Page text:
Sri Lanka Faces Double Crisis

Sri Lanka is facing the worst financial crisis in the last 70 years with food prices increasing by 30% in March. As a result, since last month, thousands have taken the streets demanding President Gotabaya Rajapaksa’s resignation. The Rajapaksa family holds several top positions in government, including Prime Minister Mahinda Rajapaksa.

Inflation, foreign debt, food, and fuel shortages are the reasons behind the economic crisis that has expanded into a political one. Sri Lanka was already Asia’s highest rate of inflation because of lockdowns during COVID, but the diminished tourism industry because of Russia’s war against Ukraine has added to the problem, as per news reports.

The country has taken short-term loans from India, China and Bangladesh. In June 2021, Bangladesh loaned Sri Lanka $200m and in December it renewed the credit facility. In January 2022, it appealed to China to reschedule its debt and in February it borrowed $500m from India to buy oil. On March 18, India gave Sri Lanka a $1bn line of credit to pay for food and medicine.

Sri Lanka only had $2.31bn in its foreign exchange reserves in February, but the debt payments are of $7bn due in 2022. The International Monetary Fund has said that its public debt has hit “unsustainable levels” and foreign exchange reserves are insufficient.

Food has become unaffordable for many because of the increased price of products such as white rice (increased by 93% since 2019), Chicken (55%) and lentils (117%). The crisis has also pushed the country’s free healthcare system to the brink and prolonged blackouts have become common. Equipment such as catheters, anaesthetics, and gloves are running low and the Government Medical Officers Association, which represents over 16,000 doctors nationwide, has added that there is an acute shortage of life-saving drugs.

Some have attributed the huge increase in prices to the government’s decision last October to remove price controls (it had suppressed inflation for many years), the import bans in March 2020, a failed organic agriculture policy decision and the global price increase.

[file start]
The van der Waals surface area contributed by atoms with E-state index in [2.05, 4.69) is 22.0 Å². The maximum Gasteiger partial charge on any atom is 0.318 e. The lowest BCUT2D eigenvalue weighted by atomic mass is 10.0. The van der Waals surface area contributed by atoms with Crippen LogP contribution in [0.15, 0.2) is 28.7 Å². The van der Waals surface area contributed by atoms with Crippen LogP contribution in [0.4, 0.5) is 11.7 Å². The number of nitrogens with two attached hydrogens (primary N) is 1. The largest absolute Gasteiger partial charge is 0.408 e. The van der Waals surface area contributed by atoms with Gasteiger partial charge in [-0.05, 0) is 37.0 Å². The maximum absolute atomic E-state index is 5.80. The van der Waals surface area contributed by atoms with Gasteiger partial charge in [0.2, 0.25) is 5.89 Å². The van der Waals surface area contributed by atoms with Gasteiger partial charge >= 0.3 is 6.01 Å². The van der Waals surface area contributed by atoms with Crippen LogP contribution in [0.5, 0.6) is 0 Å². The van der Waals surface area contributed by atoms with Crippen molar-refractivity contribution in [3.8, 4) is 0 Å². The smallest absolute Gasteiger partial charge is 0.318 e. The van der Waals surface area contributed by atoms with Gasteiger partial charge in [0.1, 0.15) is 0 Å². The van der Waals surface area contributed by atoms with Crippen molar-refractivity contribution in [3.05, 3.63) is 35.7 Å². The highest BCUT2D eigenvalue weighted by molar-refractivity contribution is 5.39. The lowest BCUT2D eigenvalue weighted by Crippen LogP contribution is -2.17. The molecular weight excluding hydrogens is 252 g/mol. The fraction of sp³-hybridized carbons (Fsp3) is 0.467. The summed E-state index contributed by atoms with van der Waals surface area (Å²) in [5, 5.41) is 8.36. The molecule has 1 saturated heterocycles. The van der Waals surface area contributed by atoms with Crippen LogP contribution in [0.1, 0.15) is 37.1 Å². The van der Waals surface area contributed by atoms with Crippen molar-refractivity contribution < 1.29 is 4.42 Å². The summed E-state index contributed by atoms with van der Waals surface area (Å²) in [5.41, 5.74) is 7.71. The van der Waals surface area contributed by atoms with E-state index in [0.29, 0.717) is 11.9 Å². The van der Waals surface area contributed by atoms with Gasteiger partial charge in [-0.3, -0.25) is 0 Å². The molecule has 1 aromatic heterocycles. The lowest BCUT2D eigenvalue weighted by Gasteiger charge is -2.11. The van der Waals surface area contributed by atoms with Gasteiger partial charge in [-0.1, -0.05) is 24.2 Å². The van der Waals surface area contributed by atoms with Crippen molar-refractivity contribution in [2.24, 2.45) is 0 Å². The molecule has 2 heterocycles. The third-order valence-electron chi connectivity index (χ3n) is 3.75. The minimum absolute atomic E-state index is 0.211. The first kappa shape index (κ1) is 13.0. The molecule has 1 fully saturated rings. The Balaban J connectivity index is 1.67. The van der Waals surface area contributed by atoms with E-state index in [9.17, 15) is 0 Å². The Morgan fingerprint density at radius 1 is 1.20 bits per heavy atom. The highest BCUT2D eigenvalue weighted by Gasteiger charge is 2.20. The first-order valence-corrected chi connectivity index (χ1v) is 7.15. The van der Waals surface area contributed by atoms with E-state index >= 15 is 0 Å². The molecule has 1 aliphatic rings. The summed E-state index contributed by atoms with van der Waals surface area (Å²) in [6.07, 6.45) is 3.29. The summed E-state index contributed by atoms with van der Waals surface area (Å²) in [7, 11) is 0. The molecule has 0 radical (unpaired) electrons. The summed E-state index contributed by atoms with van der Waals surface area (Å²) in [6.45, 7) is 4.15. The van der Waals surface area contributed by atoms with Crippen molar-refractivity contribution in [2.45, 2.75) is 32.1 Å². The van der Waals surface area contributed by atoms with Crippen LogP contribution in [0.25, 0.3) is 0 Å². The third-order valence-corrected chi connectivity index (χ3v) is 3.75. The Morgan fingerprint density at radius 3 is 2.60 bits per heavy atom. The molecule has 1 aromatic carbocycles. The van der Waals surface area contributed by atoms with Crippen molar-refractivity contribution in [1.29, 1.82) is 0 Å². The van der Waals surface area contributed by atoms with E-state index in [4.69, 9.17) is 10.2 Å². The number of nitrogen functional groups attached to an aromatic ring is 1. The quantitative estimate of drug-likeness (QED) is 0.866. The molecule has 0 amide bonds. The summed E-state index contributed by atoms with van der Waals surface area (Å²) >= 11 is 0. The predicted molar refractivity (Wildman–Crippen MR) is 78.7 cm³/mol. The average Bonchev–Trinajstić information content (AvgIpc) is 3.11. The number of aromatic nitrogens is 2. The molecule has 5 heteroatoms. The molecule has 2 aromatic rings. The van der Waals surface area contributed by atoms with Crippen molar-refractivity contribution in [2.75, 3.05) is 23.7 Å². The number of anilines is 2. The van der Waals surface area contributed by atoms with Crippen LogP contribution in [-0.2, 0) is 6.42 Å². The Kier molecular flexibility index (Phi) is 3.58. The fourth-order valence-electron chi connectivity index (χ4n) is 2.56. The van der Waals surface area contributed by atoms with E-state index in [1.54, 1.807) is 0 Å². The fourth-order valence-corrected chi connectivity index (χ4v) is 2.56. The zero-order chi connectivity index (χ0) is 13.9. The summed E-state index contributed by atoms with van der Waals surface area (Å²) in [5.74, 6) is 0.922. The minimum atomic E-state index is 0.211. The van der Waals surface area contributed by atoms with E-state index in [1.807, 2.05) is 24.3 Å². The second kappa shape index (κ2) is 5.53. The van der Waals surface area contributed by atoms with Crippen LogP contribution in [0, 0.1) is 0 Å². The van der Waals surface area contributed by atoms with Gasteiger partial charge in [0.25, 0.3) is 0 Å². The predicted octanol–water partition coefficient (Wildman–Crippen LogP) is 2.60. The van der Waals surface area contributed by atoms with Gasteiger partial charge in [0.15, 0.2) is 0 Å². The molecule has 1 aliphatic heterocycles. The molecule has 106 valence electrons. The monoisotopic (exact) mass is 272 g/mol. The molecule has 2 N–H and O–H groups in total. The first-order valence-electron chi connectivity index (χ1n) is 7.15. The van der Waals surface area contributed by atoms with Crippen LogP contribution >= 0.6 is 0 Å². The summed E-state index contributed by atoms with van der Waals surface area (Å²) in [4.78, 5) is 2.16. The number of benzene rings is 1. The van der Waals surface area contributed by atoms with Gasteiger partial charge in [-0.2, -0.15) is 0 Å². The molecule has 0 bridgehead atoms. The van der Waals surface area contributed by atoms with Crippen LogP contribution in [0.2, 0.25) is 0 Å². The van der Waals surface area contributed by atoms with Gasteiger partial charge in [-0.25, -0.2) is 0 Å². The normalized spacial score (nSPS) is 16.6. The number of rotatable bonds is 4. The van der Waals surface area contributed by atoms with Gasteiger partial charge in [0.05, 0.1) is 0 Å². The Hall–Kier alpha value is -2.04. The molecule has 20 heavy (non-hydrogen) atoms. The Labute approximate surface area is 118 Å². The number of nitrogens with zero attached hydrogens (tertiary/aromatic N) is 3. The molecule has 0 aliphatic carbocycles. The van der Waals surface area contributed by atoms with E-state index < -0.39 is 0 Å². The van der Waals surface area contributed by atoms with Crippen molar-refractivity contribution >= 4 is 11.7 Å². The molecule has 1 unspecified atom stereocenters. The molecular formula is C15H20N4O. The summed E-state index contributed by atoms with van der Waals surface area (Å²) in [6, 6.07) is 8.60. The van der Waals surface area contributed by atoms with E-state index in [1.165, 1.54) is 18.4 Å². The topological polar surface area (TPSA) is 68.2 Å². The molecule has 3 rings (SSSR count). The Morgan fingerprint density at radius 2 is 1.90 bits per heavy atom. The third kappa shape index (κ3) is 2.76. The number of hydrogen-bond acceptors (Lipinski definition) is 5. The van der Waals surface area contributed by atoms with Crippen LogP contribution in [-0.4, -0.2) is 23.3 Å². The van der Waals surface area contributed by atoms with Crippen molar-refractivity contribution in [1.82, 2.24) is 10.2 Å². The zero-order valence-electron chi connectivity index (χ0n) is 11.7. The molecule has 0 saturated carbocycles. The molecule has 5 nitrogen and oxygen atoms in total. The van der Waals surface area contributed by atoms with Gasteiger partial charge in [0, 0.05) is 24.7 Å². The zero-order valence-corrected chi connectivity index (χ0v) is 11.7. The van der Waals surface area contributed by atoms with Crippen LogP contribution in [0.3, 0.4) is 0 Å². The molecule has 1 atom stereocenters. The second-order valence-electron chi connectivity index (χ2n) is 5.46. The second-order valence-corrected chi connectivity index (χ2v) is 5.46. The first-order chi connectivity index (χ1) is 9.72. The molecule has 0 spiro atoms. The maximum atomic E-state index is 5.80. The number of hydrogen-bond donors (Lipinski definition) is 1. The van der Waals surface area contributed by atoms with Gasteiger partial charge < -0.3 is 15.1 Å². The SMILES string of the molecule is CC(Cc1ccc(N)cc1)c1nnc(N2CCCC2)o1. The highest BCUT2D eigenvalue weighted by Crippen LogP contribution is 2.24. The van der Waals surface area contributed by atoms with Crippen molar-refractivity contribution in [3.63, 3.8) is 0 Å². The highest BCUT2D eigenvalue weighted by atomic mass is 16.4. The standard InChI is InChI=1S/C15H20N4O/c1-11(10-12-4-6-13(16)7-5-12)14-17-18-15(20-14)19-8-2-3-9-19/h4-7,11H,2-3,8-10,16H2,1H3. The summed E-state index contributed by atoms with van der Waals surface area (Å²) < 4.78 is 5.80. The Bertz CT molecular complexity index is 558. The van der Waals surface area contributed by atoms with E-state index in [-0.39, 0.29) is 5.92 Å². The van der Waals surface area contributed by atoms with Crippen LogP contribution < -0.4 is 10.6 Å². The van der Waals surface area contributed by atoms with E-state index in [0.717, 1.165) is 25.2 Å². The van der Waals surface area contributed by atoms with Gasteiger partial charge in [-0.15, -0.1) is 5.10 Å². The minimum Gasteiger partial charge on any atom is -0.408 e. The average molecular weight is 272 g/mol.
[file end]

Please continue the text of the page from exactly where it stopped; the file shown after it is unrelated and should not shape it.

Lastly, in March, state-owned Ceylon Petroleum Corporation raised the price of a litre of petrol from 137 in 2021 to 254 rupees ($0.45 to $0.85; or from $2.04 a gallon in 2021 to $3.86). The price of diesel increased from 104 rupees a litre the year before to 176 rupees ($0.34 to $0.58; or from $1.54 a gallon in 2021 to $2.63).

President revokes state of emergency

Due to the economic crisis, numerous politicians have resigned. Members of the cabinet of ministers resigned on Monday 4 and a new finance minister Ali Sabry was appointed but resigned on Tuesday. His resignation has come some days before some crucial talks with the International Monetary Fund for a loan programme.

Calls for the president and prime minister to step down remain, although there are no signs of this going to happen.

“As a government, we are clearly saying the president will not resign under any circumstances. We will face this” said Highways Minister Johnston Fernando in parliament on Wednesday in response to criticism from the opposition and cries of “Go home Gota”.

41 MP’s have walked out of the ruling coalition. Because of this, President Gotabaya Rajapaksa has revoked a state of emergency and dissolved his Cabinet. Now he seeks to form a unity government.

The MP’s have become independent members, leaving Rajapaksa’s government with fewer than the 113 members needed to maintain a majority in the 225-member house. There has been no vote count yet, although Rajapaksa’s minority government could find decision-making more challenging.

Independent parliamentarians could continue to support government proposals, but opposition parties have urged the Rajapaksa brothers to resign.

In addition to these resignations, ex-central bank chief, Ajith Nivard Cabraal has been replaced by respected banker Nandalal Weerasinghe which represents a glimpse of hope. The monetary authority with him could return to orthodox policymaking.

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